You are abandoning yourself.

As far as I can tell, it’s not like half of me abandoned the other half. It’s more like, most of me abandoned certain parts I didn’t like as I got older and gained the ability to control (i.e. suppress) my emotions.


When you have emotions as intense as those of a borderline, its not hard to see why you’d abandon them. They’re the reason people (horrible people anyway) attack you. They’re the reason you can’t live up to the expectations you’ve set for yourself – or that other people have set for you. They’re the reason you feel weak, stupid, abnormal, ashamed and vulnerable. You start to think that the people who invalidate you are right – after all, who would want to put up with someone so contrary, so needy, so difficult to control? As a result, the older I got, the more I separated from the parts of me I couldn’t handle.


When I was 8-10, I was only (“only”) suffering stuff like random anxiety and trichotillomania. By 11-13, I was pushing into kleptomania, anorexia and self-harm. But then something happened over the next couple years, to my total surprise, that I could never explain until now: all of those outward manifestations of pain started to disappear. It seemed effortless. I never needed help with them. They just left. It just happened. Numbness set in instead.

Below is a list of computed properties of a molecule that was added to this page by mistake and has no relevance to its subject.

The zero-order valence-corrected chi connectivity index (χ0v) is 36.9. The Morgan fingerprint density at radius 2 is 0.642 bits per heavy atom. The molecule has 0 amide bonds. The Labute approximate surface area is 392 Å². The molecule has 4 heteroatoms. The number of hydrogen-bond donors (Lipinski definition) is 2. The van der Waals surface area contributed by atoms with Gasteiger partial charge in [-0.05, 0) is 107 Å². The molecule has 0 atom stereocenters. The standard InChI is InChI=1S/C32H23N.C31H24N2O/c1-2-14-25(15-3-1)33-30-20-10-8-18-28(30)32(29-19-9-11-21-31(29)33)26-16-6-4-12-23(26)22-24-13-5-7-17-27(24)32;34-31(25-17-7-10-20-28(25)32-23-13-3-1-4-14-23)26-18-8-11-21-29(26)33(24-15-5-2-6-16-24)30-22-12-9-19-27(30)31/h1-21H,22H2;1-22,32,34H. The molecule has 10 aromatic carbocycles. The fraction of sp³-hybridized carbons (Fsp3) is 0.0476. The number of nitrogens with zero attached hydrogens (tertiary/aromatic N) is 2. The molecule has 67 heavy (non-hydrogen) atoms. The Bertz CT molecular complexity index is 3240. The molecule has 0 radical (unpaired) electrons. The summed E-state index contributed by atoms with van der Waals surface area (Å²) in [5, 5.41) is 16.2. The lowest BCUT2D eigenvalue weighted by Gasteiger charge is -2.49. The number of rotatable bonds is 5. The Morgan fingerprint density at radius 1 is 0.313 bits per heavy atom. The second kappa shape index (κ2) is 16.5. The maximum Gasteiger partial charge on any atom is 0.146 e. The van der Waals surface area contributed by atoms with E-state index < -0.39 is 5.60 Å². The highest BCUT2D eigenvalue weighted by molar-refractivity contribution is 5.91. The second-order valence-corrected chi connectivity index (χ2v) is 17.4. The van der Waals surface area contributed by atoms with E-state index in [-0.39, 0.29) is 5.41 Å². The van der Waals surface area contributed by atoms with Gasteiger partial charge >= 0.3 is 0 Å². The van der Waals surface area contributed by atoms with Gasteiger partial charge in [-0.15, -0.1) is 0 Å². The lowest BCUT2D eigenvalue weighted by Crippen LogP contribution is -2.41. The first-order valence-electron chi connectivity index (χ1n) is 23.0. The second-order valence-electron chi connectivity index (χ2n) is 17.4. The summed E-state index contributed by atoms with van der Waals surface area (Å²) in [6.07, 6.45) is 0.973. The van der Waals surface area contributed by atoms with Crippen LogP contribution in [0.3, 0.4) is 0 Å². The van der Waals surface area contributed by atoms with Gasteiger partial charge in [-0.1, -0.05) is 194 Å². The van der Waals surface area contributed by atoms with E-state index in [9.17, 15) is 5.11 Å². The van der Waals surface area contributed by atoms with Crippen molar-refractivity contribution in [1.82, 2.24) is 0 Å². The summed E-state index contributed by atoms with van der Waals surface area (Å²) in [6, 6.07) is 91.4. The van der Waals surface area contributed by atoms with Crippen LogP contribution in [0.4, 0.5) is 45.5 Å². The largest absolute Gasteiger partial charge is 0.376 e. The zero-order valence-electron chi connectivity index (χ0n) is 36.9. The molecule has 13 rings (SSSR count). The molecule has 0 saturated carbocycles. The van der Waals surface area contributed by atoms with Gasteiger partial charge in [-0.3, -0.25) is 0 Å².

Now I realize that Grown-up Cat got bigger and stronger than Child-Cat. As most of me matured, I got the upper hand on the “immature” parts of myself. Success! (or so I thought) No more of that nonsense. Sure it’d crop up from time to time, but only at the very worst times. And feeling numb wasn’t so bad compared to the constant agony of adolescence.

This is pertinent because Karen asked another question that struck hard because I’d never, even thought about it: “How old do you actually feel when you’re depressed or upset?”

The answer came so fast it was startling. For me, it’s about 14. Right about the time I started to be able leave that uncontrollable and suffering part of me behind. That freaked me right out. Mostly because it clicked; it made so much sense in a tragic and horrifying way. She’s still there. She’s right there where I left her, at 14. Abandoned and miserable and all the rest of it – just more and more gagged and imprisoned with each passing year.